1.9 DEFINITION OF TERMS
Stress – There is no unilateral consensus over the definition and so various scholars have come up with various definitions of occupational stress to suit different situations. For better understanding of the definition of occupational stress, the parental definition (of stress) was reviewed. Shirom (1982) defined stress as an individual’s perception that stressors exceed his or her capabilities and resources leading to negative outcomes. Stress is also used in relation to the actual demands that are placed on humans which are referred to as stressors. Cotton (1996) postulates that stress can also be in the context of being a process of a multi¬faceted concept that occurs in a temporal and dynamic manner which is influenced by the interaction of a multitude of contributory factors.
Occupational stress – Specifically, occupational stress has been defined by Rohan (2003) as anything regarding the working environment or nature of work itself that causes individual perceived stress. Leka et al (2003) further expanded the definition of work related stress as the response people may have when presented with work demands and pressures that are not matched to their abilities and knowledge which challenge their ability to cope.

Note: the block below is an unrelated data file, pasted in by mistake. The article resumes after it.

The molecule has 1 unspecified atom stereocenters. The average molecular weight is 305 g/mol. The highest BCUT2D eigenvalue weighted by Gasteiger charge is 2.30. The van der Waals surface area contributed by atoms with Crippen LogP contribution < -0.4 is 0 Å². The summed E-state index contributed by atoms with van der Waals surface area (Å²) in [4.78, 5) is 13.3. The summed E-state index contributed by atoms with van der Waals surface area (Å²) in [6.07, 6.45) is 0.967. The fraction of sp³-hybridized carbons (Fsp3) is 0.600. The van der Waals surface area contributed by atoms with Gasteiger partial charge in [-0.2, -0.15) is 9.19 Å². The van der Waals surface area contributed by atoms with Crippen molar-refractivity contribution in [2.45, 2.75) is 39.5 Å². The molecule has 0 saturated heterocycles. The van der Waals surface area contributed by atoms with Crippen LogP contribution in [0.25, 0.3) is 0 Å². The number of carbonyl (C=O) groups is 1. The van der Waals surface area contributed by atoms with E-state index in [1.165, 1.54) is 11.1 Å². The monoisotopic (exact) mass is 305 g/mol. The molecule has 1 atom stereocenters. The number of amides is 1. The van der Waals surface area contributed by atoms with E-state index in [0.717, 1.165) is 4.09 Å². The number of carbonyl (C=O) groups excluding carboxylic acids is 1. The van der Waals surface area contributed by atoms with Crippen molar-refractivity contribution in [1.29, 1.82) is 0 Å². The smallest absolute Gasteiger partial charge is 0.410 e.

Employee – Hornby (2010) defined an employee as a person who is paid to work for somebody. The International Labour Organization elaborate this definition by stating that employees are people who work for a public or private employer and receive remuneration in wages, salary, commission, tips, piece rate, or pay in kind. It is important to know that an employee is one who under contract is employed by an employer in either a private or public entity of an organization to work for a particular organization, with a reward at the end of the work.
Motivation – There have been various definitions of motivation across different disciplines in the academia ranging from the field of management, psychology to allied sciences. According to Page (2008), Motivation is defined as the process that accounts for an individual’s intensity, direction and persistence of effort toward attaining a goal. Robbins (2005) defined motivation as the willingness to exert high levels of effort toward organisational goals, conditioned by the effort’s ability to satisfy some individual need.